Kettridge finds this befuddling, though, because the people who complain about this are now asking for more from the same agencies who deliver these inadequate services. “It’s tough to deal with.”
Canadian Libertarian federal candidate John Kettridge
Canadian Libertarian federal candidate John Kettridge
Courtesy of John Kettridge
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Why is this, though? Kettridge believes that the general public is irrational. The people think that changing politicians and changing the people in politics is going to change something, but completely forgo that there are “tens of thousands of bureaucrats for each politician.”
“Changing the people in politics could change the approach, but when in fact it can’t change the performance structure,” said Kettridge. “The other thing is there are a lot of people who can see benefit for themselves in a certain policy, or a riding benefit they are getting.” He added that these people are not realizing in the process that they are encouraging and facilitating everyone else to do exactly that.
Re-examining the role of government or analyzing what could be different in government is not considered the norm, according to Kettridge. “Because we haven’t stepped back and looked at the changes that have took place in the last 10 years that might encourage us to do things differently.”
Although there are no illusions of grandeur, the Libertarian Party hopes that the movement will educate and inform people that they will become so fed up and willing to consider alternative directions that it may have some influence.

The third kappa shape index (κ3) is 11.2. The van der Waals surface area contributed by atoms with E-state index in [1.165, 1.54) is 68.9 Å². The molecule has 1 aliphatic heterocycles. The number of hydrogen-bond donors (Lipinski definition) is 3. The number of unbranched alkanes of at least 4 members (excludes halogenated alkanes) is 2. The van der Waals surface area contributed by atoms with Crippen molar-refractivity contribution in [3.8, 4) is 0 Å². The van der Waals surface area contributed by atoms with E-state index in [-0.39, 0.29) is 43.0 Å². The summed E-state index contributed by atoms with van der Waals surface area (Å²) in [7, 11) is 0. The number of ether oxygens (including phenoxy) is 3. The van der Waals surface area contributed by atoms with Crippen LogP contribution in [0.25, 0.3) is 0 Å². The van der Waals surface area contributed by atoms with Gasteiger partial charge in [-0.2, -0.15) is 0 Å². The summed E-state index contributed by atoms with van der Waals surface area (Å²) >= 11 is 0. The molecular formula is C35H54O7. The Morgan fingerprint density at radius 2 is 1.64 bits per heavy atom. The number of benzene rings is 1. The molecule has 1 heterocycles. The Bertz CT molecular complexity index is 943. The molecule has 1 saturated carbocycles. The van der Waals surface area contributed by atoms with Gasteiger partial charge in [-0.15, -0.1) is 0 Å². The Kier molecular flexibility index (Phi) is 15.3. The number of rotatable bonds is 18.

Economics
On this issue, Kettridge started out by talking about his father who lived to be 100 years old (born in 1902 and perished in 2002). During his father’s time, the dollar he had back in 1902 would have been worth $20 to $25 on the day he died.
On the other hand, the dollars society has today on the day he died were worth about four cents what he had then.
“The gradual impact year after year – and there was hardly any government in 1902, there wasn’t even an income tax in 1902. Gradually a little bit over time it became suddenly 25 times, or a deterioration of 95 percent.
Kettridge, although not a full-fledged expert economics, is a “Milton Friedman-type economics.” The primary factor of overall inflation is due to “government mismanagement of money.”
“Originally, it used to be physically printing and now there are other factors,” explained Kettridge. “Those factors are the factors causing general inflation and the sorts of bubbles we are experiencing now and the bubbles, or the awful experiences we’ll have with the probable hyperinflation.”
He also feels that wage levels have remained stagnant or have decreased, but are being disguised by inflation.
Austrian Theory and Libertarianism go hand in hand because, as Kettridge said, their arguments and demonstrations “are pretty solid too,” especially when their lessons are put in straightforward, understandable terms that make a lot of sense.
“I’m really quite frightened about those sorts of things now; in the past it was always quite gradually for us with a couple of exceptions and a couple of period of times. With the sorts of stimulus we’re throwing into the economy globally, I think we’re in for a disaster. I’m worried about that.”
Foreign Policy
In an interview with Toronto Centre Libertarian federal candidate Judi Falardeau, she stated that the only role Canada should have on the world stage is to maintain embassies around the world to continue talk and trade relations.
Kettridge disagrees with this assessment and realizes that his position on foreign policy is a “little more extreme than she is.” He doesn’t think that government has any role to play in trade development, and the only ones that should be involved in international trading are the ones who actually trade.